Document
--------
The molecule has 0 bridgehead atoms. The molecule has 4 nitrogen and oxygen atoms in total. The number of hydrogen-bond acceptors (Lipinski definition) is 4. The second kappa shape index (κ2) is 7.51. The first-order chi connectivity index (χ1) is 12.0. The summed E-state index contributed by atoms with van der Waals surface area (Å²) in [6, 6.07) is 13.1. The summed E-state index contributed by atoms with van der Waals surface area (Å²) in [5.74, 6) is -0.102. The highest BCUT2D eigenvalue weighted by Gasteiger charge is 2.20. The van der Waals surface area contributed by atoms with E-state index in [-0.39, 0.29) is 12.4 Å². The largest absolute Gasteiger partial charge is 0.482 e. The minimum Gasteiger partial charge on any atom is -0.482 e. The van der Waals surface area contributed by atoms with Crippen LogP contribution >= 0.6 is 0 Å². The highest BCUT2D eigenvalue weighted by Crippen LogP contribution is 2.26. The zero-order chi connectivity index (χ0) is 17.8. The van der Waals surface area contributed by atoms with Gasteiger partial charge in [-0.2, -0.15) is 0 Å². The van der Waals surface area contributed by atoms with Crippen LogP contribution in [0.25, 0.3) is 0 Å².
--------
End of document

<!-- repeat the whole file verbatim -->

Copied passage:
The molecule has 0 bridgehead atoms. The molecule has 4 nitrogen and oxygen atoms in total. The number of hydrogen-bond acceptors (Lipinski definition) is 4. The second kappa shape index (κ2) is 7.51. The first-order chi connectivity index (χ1) is 12.0. The summed E-state index contributed by atoms with van der Waals surface area (Å²) in [6, 6.07) is 13.1. The summed E-state index contributed by atoms with van der Waals surface area (Å²) in [5.74, 6) is -0.102. The highest BCUT2D eigenvalue weighted by Gasteiger charge is 2.20. The van der Waals surface area contributed by atoms with E-state index in [-0.39, 0.29) is 12.4 Å². The largest absolute Gasteiger partial charge is 0.482 e. The minimum Gasteiger partial charge on any atom is -0.482 e. The van der Waals surface area contributed by atoms with Crippen LogP contribution >= 0.6 is 0 Å². The highest BCUT2D eigenvalue weighted by Crippen LogP contribution is 2.26. The zero-order chi connectivity index (χ0) is 17.8. The van der Waals surface area contributed by atoms with Gasteiger partial charge in [-0.2, -0.15) is 0 Å². The van der Waals surface area contributed by atoms with Crippen LogP contribution in [0.25, 0.3) is 0 Å².